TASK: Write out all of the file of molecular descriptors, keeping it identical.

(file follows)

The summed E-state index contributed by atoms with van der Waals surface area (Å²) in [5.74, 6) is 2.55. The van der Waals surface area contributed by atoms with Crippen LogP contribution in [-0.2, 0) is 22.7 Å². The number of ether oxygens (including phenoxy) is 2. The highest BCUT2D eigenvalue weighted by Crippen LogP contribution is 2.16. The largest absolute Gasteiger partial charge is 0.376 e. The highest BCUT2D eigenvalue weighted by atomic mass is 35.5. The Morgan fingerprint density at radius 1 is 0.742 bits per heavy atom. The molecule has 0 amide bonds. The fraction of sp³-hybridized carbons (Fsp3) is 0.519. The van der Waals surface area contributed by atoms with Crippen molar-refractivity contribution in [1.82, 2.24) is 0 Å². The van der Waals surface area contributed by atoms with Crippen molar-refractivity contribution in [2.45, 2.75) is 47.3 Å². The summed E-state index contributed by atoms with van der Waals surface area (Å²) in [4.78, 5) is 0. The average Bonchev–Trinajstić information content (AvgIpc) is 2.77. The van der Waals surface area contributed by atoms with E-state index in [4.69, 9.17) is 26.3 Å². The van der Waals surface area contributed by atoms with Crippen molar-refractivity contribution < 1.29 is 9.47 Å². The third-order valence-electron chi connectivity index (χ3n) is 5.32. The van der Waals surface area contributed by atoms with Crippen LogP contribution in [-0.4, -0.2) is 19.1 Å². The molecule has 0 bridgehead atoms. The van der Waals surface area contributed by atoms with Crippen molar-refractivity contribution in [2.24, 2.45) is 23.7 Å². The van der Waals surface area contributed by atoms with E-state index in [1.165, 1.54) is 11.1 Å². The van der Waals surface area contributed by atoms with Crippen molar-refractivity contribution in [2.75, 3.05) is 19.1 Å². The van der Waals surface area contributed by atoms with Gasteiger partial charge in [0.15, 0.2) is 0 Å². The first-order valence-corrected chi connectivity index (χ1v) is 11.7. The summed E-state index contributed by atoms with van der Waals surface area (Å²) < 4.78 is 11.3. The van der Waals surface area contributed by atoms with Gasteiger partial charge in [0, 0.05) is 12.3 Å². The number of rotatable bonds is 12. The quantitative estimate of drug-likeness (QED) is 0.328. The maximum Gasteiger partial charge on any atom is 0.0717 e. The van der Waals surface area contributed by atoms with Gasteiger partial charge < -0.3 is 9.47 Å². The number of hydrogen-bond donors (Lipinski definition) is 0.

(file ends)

The summed E-state index contributed by atoms with van der Waals surface area (Å²) in [5.74, 6) is 2.55. The van der Waals surface area contributed by atoms with Crippen LogP contribution in [-0.2, 0) is 22.7 Å². The number of ether oxygens (including phenoxy) is 2. The highest BCUT2D eigenvalue weighted by Crippen LogP contribution is 2.16. The largest absolute Gasteiger partial charge is 0.376 e. The highest BCUT2D eigenvalue weighted by atomic mass is 35.5. The Morgan fingerprint density at radius 1 is 0.742 bits per heavy atom. The molecule has 0 amide bonds. The fraction of sp³-hybridized carbons (Fsp3) is 0.519. The van der Waals surface area contributed by atoms with Crippen molar-refractivity contribution in [1.82, 2.24) is 0 Å². The van der Waals surface area contributed by atoms with Crippen molar-refractivity contribution in [2.45, 2.75) is 47.3 Å². The summed E-state index contributed by atoms with van der Waals surface area (Å²) in [4.78, 5) is 0. The average Bonchev–Trinajstić information content (AvgIpc) is 2.77. The van der Waals surface area contributed by atoms with E-state index in [4.69, 9.17) is 26.3 Å². The van der Waals surface area contributed by atoms with Crippen molar-refractivity contribution < 1.29 is 9.47 Å². The third-order valence-electron chi connectivity index (χ3n) is 5.32. The van der Waals surface area contributed by atoms with Crippen LogP contribution in [-0.4, -0.2) is 19.1 Å². The molecule has 0 bridgehead atoms. The van der Waals surface area contributed by atoms with Crippen molar-refractivity contribution in [2.24, 2.45) is 23.7 Å². The van der Waals surface area contributed by atoms with E-state index in [1.165, 1.54) is 11.1 Å². The van der Waals surface area contributed by atoms with Crippen molar-refractivity contribution in [2.75, 3.05) is 19.1 Å². The van der Waals surface area contributed by atoms with Gasteiger partial charge in [0.15, 0.2) is 0 Å². The first-order valence-corrected chi connectivity index (χ1v) is 11.7. The summed E-state index contributed by atoms with van der Waals surface area (Å²) < 4.78 is 11.3. The van der Waals surface area contributed by atoms with Gasteiger partial charge in [0, 0.05) is 12.3 Å². The number of rotatable bonds is 12. The quantitative estimate of drug-likeness (QED) is 0.328. The maximum Gasteiger partial charge on any atom is 0.0717 e. The van der Waals surface area contributed by atoms with Gasteiger partial charge < -0.3 is 9.47 Å². The number of hydrogen-bond donors (Lipinski definition) is 0.